Date: Nov 10, 2011
In an important First Amendment decision, on November 7, 2011, the U.S. District Court for the District of Columbia issued a preliminary injunction enjoining enforcement of a U.S. Food and Drug Administration ("FDA") rule requiring tobacco companies to display graphic images on cigarette packages. See R.J Reynolds Tobacco Co. et al v. U.S. Food and Drug Administration et al, No. 11-cv-1482 (D.D.C., Nov. 7, 2011)(memorandum opinion). The court ruled that plaintiffs demonstrated a substantial likelihood of prevailing on the merits of their claim that the mandatory graphic images unconstitutionally compel speech in violation of the First Amendment.
FDA's rule would have required the display of nine textual warnings along with certain graphic images, including a cadaver, cancerous lesions, and diseased lungs, on the top 50 percent of the front and back panels of every cigarette package beginning on September 22, 2012. See Required Warnings for Cigarette Packages and Advertisements, 76 Fed. Reg. 36,628 (June 22, 2011) ("Rule"). When it comes to compelled commercial speech, narrow exceptions do apply that allow the Government to require certain disclosures to protect consumers from confusion or deception. Courts apply a lesser standard of scrutiny to this category of compelled speech when the Government is requiring disclosure of purely factual and uncontroversial information. The court, however, found that the graphic image requirements were not the type of purely factual and uncontroversial disclosures that are reviewable under a relaxed scrutiny standard typically applied to restrictions on purely commercial speech. Rather, because the FDA was attempting to elicit an emotional response from the viewer "wholly apart from disseminating purely factual and uncontroversial information," the strict scrutiny standard of review applied.
Concluding that the primary purpose was to advocate a change in consumer behavior, not to communicate the negative effects of smoking, and that the size and display requirements for the graphic images were anything but narrowly tailored, the court held that the Government neither carried its burden of demonstrating a compelling interest, nor demonstrated how the Rule is narrowly tailored to achieve a constitutionally permissible form of compelled commercial speech. Since Plaintiffs demonstrated a substantial likelihood of prevailing on the argument that the graphic images unconstitutionally compel speech in violation of the First Amendment, the court enjoined enforcement of the Rule until fifteen months after resolution of the plaintiffs' claims on the merits. Although the Judge did not evaluate, on the merits, the constitutionality of the commercial speech that these graphic images compel, the judge noted that "when one considers the logical extension of the Government's defense of its compelled graphic images to possible graphic labels that the Congress and the FDA might wish to someday impose on various food packages (i.e., fast food and snack food items) and alcoholic beverage containers (from beer cans to champagne bottles), it becomes clearer still that the public's interest in preserving its constitutional protections – and, indeed, the Government's concomitant interest in not violating the constitutional rights of its citizens - are best served by granting injunctive relief at this preliminary stage." Thus, it is likely that any future rulings on the merits of this case will have broader implications on compelled commercial speech in food and other advertising.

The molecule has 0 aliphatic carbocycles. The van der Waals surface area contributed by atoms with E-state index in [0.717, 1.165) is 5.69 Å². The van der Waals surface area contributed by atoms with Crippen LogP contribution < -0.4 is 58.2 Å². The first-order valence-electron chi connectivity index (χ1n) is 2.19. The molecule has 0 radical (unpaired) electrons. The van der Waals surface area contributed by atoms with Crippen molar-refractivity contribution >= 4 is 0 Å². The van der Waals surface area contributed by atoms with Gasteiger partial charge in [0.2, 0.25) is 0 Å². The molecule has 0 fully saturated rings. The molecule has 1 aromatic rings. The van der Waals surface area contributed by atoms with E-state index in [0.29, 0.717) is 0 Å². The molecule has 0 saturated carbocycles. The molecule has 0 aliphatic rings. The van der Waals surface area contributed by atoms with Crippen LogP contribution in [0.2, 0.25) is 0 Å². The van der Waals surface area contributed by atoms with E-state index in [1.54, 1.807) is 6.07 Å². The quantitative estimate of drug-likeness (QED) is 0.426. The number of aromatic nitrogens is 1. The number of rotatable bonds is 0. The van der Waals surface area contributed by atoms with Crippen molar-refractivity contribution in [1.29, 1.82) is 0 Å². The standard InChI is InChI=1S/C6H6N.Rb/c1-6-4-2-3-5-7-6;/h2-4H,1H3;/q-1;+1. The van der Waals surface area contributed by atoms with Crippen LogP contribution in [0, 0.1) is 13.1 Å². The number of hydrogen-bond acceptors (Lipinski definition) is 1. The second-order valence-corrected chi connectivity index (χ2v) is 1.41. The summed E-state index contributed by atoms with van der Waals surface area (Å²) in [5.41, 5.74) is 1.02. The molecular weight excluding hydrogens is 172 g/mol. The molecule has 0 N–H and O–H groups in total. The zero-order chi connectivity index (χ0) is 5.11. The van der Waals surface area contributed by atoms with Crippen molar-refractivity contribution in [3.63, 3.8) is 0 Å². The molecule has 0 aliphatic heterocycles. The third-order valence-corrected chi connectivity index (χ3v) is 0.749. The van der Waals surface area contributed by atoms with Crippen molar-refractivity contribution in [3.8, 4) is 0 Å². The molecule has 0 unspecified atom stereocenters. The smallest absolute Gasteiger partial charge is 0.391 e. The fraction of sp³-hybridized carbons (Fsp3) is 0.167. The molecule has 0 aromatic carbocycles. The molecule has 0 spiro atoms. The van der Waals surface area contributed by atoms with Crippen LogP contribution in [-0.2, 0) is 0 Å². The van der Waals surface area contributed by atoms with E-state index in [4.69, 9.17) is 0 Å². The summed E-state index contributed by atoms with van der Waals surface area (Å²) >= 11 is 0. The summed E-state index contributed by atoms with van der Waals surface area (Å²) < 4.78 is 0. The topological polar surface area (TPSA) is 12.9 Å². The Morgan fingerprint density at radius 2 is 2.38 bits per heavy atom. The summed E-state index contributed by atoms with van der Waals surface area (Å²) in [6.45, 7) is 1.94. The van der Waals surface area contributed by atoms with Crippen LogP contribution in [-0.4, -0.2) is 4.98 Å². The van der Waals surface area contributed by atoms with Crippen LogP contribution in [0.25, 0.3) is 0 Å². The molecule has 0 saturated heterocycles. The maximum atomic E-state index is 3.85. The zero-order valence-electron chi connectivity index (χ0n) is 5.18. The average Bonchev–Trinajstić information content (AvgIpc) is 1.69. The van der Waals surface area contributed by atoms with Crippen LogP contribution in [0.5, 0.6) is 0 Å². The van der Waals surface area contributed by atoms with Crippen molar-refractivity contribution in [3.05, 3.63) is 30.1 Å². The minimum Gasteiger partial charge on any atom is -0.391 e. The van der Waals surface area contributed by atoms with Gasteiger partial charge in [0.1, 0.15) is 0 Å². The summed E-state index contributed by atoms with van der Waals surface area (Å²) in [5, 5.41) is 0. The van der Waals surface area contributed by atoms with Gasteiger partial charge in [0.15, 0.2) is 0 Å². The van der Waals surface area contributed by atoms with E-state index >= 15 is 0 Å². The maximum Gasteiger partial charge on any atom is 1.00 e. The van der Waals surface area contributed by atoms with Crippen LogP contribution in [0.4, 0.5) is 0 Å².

This important opinion follows the recent Supreme Court decision in Brown, et. al. v. Entertainment Merchants Association, et. al., No 08-1448 (June 27, 2011), which overturned a California law prohibiting the sale or rental of violent video games to minors as a violation of the First Amendment. The court in Brown recognized that "minors are entitled to a significant degree of First Amendment protection" thereby prohibiting California's attempt to create "a wholly new category of content-based regulation that is permissible only for speech directed at children." These cases may suggest a trend of greater deference to core First Amendment rights with broader implications to other potential restrictions on speech, even where protecting children from violence or notifying consumers of serious potential health risks are involved.
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